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What To Do With Leftover Leaves and Stems From Your Cannabis Harvest

Do you grow your own cannabis for personal use? If so, you know that harvesting cannabis takes months of careful cultivation and dedication. After harvesting your flower, you’ll often find yourself with tons of leftover plant material – also called biomass. This biomass can be used for compost or in a variety of creative ways. While you may have tossed your leftovers in the past, you should know that you can get so much more out of your harvest than the bud alone.

Utilizing the remainder is both the economical and environmentally-friendly thing to do, but you might not know exactly how to proceed. You could keep the leftovers and use them to enrich your next harvest or use them for extracts, edibles, and other consumables. Below is a handy guide for using your hemp leftovers and getting the most out of your harvest.

The Soil

Let’s start from the ground up. The quality of soil you use to grow your hemp seeds is an integral part of the growing process, and it feels wasteful just to toss it when the harvest is complete.

While the soil’s nutrients and minerals are somewhat depleted from their previous use, they can still be used to grow the next harvest. All you have to do is mix some new fertilizer into the soil. This saves you from having to replenish all the soil and cuts down on some of the costs associated with growing.

If you choose not to reuse the soil, composting is the next best option. All you have to do is mix in mostly equal parts of the following:

  •     Leftover soil
  •     Green material, such as vegetables, fresh leaves, and stalks
  •     Brown material, such as dried leaves and flowers

Within a few short months, you’ll have rich soil to use on your next harvest. Starting your own compost bin is also a great way to utilize leftover materials and reduce your economic impact. The soil you get out of it will help you to grow healthy, happy plants for years to come.

Using the Root

Cannabis roots are not as commonly repurposed as some of the other biomass but can be incredibly useful if utilized correctly. The roots are full of nutrients, containing anti-inflammatory properties that you don’t want to let go to waste.

For hundreds of years, people have been using roots for medicinal purposes, either by boiling the roots to create a salve or drying the roots to grind up into a powder. Research shows that hemp roots have been successfully used to treat hemorrhoids, rashes, gastrointestinal issues, and even ease menstrual pain.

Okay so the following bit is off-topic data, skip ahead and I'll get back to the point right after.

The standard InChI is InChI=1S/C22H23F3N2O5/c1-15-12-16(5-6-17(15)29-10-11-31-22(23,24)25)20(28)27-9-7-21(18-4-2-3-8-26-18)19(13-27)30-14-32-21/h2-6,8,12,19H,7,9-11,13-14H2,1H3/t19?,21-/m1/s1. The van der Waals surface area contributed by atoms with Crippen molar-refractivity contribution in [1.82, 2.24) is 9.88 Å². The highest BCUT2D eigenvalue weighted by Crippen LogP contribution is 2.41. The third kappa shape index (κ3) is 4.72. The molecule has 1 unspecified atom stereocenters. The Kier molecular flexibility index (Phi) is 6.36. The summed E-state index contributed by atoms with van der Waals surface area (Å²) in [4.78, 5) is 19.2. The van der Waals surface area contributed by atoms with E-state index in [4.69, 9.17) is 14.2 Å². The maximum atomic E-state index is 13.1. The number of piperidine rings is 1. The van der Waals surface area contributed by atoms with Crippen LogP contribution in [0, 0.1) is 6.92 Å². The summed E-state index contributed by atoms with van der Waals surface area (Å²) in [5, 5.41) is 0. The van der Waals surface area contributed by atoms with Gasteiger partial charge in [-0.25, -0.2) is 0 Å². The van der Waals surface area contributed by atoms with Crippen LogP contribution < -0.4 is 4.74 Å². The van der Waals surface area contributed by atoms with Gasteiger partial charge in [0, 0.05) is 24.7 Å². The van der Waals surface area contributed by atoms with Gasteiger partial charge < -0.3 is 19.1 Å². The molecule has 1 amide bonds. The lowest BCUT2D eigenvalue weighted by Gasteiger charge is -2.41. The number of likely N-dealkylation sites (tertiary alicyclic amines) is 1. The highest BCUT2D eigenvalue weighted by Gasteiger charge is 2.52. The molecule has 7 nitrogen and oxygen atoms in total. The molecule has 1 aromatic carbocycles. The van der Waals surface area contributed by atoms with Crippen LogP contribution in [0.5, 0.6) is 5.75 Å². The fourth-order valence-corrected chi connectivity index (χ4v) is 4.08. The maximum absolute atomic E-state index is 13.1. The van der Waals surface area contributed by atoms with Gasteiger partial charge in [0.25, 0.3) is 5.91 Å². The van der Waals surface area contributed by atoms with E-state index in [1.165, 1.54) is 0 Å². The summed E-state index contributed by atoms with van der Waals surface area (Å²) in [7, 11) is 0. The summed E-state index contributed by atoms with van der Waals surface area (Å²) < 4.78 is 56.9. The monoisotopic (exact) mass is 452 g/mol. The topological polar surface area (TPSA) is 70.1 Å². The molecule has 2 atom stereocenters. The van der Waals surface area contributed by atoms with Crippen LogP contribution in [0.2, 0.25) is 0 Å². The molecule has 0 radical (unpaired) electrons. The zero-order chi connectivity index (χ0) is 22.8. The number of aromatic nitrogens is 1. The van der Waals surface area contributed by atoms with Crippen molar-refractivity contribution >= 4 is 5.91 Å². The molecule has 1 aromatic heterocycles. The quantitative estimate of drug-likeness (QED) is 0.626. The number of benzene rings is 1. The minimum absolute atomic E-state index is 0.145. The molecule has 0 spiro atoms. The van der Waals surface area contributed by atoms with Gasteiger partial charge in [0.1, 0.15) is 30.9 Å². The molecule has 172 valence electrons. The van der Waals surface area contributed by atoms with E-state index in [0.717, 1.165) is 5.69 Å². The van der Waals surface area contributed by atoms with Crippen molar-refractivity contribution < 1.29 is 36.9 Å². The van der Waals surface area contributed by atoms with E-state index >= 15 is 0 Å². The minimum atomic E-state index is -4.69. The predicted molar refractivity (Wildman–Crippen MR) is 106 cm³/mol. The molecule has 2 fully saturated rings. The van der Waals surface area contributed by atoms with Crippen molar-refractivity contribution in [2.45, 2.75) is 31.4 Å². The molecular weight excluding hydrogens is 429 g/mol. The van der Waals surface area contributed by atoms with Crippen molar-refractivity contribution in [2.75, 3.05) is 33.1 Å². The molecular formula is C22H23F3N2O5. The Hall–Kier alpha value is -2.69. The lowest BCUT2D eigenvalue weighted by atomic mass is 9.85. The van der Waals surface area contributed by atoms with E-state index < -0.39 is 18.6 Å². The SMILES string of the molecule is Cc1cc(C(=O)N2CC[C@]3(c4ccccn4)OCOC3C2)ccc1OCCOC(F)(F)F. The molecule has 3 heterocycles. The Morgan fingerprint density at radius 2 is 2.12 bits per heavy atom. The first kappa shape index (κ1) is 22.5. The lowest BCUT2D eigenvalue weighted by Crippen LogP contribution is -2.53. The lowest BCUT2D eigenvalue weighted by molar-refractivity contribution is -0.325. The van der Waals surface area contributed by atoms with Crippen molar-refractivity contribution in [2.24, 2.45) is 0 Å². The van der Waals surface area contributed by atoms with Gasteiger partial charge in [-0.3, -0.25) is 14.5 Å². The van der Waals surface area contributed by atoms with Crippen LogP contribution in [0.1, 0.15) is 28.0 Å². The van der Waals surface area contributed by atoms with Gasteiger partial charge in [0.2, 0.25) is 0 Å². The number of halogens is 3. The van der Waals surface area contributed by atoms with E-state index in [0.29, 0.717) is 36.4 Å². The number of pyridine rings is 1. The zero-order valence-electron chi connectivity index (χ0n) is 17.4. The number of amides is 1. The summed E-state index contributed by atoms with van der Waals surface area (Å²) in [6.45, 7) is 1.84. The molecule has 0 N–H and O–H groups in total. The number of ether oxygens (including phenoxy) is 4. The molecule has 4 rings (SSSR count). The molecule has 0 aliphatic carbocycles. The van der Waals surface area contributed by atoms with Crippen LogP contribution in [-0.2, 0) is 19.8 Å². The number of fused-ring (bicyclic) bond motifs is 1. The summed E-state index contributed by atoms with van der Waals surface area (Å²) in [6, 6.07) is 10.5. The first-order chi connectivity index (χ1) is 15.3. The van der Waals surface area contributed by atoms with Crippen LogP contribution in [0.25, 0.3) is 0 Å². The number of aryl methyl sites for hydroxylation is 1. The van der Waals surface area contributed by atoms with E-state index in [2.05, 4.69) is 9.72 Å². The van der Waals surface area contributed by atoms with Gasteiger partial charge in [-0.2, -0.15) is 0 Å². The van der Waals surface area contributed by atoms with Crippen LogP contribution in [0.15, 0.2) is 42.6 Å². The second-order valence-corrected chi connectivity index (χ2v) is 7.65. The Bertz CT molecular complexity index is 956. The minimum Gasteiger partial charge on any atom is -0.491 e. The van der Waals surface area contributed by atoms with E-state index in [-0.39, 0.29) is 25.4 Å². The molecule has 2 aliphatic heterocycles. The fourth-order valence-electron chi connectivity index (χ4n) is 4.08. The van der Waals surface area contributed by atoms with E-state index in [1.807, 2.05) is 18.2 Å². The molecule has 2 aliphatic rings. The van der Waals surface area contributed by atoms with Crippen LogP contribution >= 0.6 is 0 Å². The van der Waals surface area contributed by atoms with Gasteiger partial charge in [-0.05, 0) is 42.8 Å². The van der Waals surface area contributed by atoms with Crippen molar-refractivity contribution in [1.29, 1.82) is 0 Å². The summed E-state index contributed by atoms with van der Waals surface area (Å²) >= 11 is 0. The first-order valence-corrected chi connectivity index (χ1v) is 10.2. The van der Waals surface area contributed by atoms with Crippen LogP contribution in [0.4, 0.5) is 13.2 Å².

One of the easiest things to do with the leftover roots is to make tea. When you boil the roots, you’ll end up with a robust and bitter-tasting tea. The key is to add a splash of milk or coconut oil; the fat in the milk or oil helps to release additional terpenes and cuts down on the bitterness.

Using the Leaves

One of the most utilizable things after harvest is the remaining leaves. The cannabis plant contains two main types of leaves:

  • The Fan Leaf: This is the leaf that typically comes to mind when thinking of the hemp plant. These iconic, large leaves are what help to collect energy from the sun. They do not contain many cannabinoids, but can still be super useful. One popular option is to juice the leaves to create a detoxing, green juice. This is done similarly to wheatgrass juicing. Green juices are said to increase energy and boost your immune system in a healthy, natural way. Another option is to boil the leaves to create a tea that will be less bitter than root tea.
  • The Sugar Leaf: The sugar leaf is the leaf that grows around the buds, containing high levels of resin and cannabinoids. These leaves can be used to create a hash. Hash is a concentrated material comprised of leftover trichomes and contains high amounts of THC. Another popular thing to do with leftover sugar leaves is to create an infusion. The infused butter or oil is ultra-versatile and can be used to create all sorts of delicious recipes. The pulp you strain out of the butter can also be used to create pesto, smoothies, breadcrumbs, or used as garnish. If you choose not to use the leaves for infusing, you could always dry them to create environmentally friendly, all-natural rolling paper for joints or cigars.

Using the Stalk

Stalks can be broken down to create fiber. This fiber is one of the most versatile materials in the universe and can be used to build houses, make clothes, paper, and even delicious milk. Some people in the United States are even investigating fuel possibilities. While you may not have the resources to turn your stalks into such ambitious products, you could still use them for a variety of crafts and other projects.

You could also mulch the stems by shredding them and spreading them across your compost or soil. Mulch is useful as it contains many valuable nutrients and allows the soil to hold water more effectively; in fact, it’s so effective that we recommend you use it for all sorts of crops. Mulch also creates a micro-biome, an environment for healthy bacteria and bugs to grow.

Don’t Waste It, Use It!

The excitement of a successful harvest doesn’t have to stop at the collection of the flower. You can utilize almost all leftover biomass for environmental or personal purposes. Leftover materials can be used to create a wide variety of products, edibles, tinctures, compost, mulch, and so much more. So if you’ve been feeling wasteful tossing your leftovers in the trash, it’s high time to make a change and start capitalizing on these often-overlooked and valuable resources.

As more states move to legalize cannabis, Cannabutter Digest will be here to cover all of the latest news, exciting products, and infusion recipes. Check back often to stay up today on all cannabis industry trends. 



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